I was recently re-reading an eBay case study published by EnergyStar in 2012 and it made me consider the progress that has been made in improving legacy data center energy efficiency in the intervening 3 years.
It has been well documented that the USA has not only the largest number of existing data centers in the world, but also the oldest with many installations 10 years or older. Those legacy data centers are increasingly a factor in data center operations being responsible for such a large portion of our national energy consumption. Replacing old, inefficient technology that represents the single greatest opportunity to reduce waste (and therefore cost) within our industry.
The Energy Star paper specifically references eBay's Phoenix facility which was built in 2004 and which has been the target of numerous upgrades to improve energy efficiency. Specifically, the paper references replacing steam with Ultrasonic Humidification, and implementing variable speed VFD fan and controller retrofits into existing CRAHs.
"At eBay, the electrical and mechanical equipment rooms were served by six, ducted Air Handling Units, equipped with steam-generating humidifiers to maintain the proper humidity in those spaces.," says the report. By upgrading to 8 ultrasonic wall mounted humidifiers, eBay achieved energy savings of over 700,000 kWh. Best of all, the payback for that type of savings was all of 6 months (with local utility incentives). No brainier territory?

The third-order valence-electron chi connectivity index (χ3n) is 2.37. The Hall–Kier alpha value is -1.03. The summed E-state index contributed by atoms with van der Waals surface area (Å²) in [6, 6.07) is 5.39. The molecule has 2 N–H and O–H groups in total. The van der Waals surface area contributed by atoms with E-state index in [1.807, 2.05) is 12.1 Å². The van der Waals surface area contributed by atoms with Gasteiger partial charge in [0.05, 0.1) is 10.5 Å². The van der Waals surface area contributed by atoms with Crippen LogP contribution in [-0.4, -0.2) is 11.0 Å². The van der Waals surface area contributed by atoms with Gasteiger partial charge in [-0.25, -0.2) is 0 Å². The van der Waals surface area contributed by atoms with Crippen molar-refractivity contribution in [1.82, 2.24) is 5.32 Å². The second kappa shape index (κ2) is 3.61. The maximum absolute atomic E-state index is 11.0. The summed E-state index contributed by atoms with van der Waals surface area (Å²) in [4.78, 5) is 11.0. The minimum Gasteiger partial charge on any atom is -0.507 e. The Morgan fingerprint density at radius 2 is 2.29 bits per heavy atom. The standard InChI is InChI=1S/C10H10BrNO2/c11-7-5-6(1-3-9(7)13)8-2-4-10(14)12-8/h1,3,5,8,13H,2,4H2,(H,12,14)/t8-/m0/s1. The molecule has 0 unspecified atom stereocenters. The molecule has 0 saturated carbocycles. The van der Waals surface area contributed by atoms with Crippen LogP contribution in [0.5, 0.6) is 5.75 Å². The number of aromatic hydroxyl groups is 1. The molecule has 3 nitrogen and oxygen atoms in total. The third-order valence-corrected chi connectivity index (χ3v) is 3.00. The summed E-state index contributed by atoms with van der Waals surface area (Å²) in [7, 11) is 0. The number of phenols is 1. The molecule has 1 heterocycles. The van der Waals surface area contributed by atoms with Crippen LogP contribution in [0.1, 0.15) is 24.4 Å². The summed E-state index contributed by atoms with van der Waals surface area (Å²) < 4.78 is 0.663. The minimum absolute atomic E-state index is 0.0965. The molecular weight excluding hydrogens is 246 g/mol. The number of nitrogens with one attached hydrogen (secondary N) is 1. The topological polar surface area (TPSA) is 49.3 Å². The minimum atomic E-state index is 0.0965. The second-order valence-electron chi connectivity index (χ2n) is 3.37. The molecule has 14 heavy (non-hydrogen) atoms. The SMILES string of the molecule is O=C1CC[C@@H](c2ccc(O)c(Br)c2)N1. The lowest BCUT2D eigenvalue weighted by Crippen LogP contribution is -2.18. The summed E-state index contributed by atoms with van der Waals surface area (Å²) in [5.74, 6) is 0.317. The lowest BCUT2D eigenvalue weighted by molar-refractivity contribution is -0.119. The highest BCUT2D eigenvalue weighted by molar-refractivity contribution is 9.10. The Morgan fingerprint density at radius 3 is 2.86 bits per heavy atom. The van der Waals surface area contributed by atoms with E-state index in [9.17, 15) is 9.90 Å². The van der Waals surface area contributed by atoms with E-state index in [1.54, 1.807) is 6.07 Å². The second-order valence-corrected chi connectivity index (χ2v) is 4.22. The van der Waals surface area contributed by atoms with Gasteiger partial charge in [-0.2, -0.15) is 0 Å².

On the fan side, white space raised floor areas in the facility were cooled by 83 chilled water CRAHs, each equipped with constant velocity fans. By retrofitting these units with variable speed fan kits, they were able to achieve energy savings of over 4,000,000 kWh with a payback of 1.6 years (again, with local utility incentives). That's pretty significant, but there is room for even greater savings when you consider the efficiency gains of EC Fan Retrofits Vs. VFDs.
I encourage you to download and read this short paper as it does an excellent job of illustrating just how beneficial it can be to apply these straightforward and proven retrofits to an older data center. While progress continues to be made, there still seems to be a long way to go in improving our legacy data center infrastructure.
See below to learn more about applying these types of savings to your existing data center: